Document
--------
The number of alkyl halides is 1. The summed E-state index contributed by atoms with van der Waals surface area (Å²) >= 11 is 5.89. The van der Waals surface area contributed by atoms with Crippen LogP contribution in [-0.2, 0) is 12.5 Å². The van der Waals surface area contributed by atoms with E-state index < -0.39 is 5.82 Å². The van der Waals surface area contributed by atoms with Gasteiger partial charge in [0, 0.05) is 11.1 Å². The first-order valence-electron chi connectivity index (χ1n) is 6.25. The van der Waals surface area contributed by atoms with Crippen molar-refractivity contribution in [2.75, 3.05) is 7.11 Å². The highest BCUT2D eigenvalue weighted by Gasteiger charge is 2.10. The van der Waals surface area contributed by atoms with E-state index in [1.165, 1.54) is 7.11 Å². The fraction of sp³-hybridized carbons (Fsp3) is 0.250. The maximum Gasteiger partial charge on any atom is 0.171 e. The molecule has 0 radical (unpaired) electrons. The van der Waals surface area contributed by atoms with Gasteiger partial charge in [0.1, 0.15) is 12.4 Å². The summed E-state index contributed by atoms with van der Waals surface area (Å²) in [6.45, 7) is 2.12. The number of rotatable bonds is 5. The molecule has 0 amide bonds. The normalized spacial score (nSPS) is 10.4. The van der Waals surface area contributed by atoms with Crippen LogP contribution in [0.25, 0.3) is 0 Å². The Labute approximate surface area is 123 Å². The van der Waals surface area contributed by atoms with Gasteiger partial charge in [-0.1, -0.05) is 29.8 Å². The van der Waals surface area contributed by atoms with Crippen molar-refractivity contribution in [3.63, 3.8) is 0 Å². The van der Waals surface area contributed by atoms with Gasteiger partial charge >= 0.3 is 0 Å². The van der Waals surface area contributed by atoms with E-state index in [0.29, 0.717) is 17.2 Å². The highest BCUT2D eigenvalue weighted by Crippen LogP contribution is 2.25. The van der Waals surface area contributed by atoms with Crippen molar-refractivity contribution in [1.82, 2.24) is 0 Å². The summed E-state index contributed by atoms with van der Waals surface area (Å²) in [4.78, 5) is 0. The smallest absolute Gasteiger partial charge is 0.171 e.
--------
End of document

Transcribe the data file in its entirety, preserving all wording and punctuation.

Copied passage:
The number of alkyl halides is 1. The summed E-state index contributed by atoms with van der Waals surface area (Å²) >= 11 is 5.89. The van der Waals surface area contributed by atoms with Crippen LogP contribution in [-0.2, 0) is 12.5 Å². The van der Waals surface area contributed by atoms with E-state index < -0.39 is 5.82 Å². The van der Waals surface area contributed by atoms with Gasteiger partial charge in [0, 0.05) is 11.1 Å². The first-order valence-electron chi connectivity index (χ1n) is 6.25. The van der Waals surface area contributed by atoms with Crippen molar-refractivity contribution in [2.75, 3.05) is 7.11 Å². The highest BCUT2D eigenvalue weighted by Gasteiger charge is 2.10. The van der Waals surface area contributed by atoms with E-state index in [1.165, 1.54) is 7.11 Å². The fraction of sp³-hybridized carbons (Fsp3) is 0.250. The maximum Gasteiger partial charge on any atom is 0.171 e. The molecule has 0 radical (unpaired) electrons. The van der Waals surface area contributed by atoms with Gasteiger partial charge in [0.1, 0.15) is 12.4 Å². The summed E-state index contributed by atoms with van der Waals surface area (Å²) in [6.45, 7) is 2.12. The number of rotatable bonds is 5. The molecule has 0 amide bonds. The normalized spacial score (nSPS) is 10.4. The van der Waals surface area contributed by atoms with Crippen LogP contribution in [0.25, 0.3) is 0 Å². The Labute approximate surface area is 123 Å². The van der Waals surface area contributed by atoms with Gasteiger partial charge in [-0.1, -0.05) is 29.8 Å². The van der Waals surface area contributed by atoms with Crippen molar-refractivity contribution in [3.63, 3.8) is 0 Å². The van der Waals surface area contributed by atoms with Gasteiger partial charge >= 0.3 is 0 Å². The van der Waals surface area contributed by atoms with E-state index in [0.29, 0.717) is 17.2 Å². The highest BCUT2D eigenvalue weighted by Crippen LogP contribution is 2.25. The van der Waals surface area contributed by atoms with Crippen molar-refractivity contribution in [1.82, 2.24) is 0 Å². The summed E-state index contributed by atoms with van der Waals surface area (Å²) in [4.78, 5) is 0. The smallest absolute Gasteiger partial charge is 0.171 e.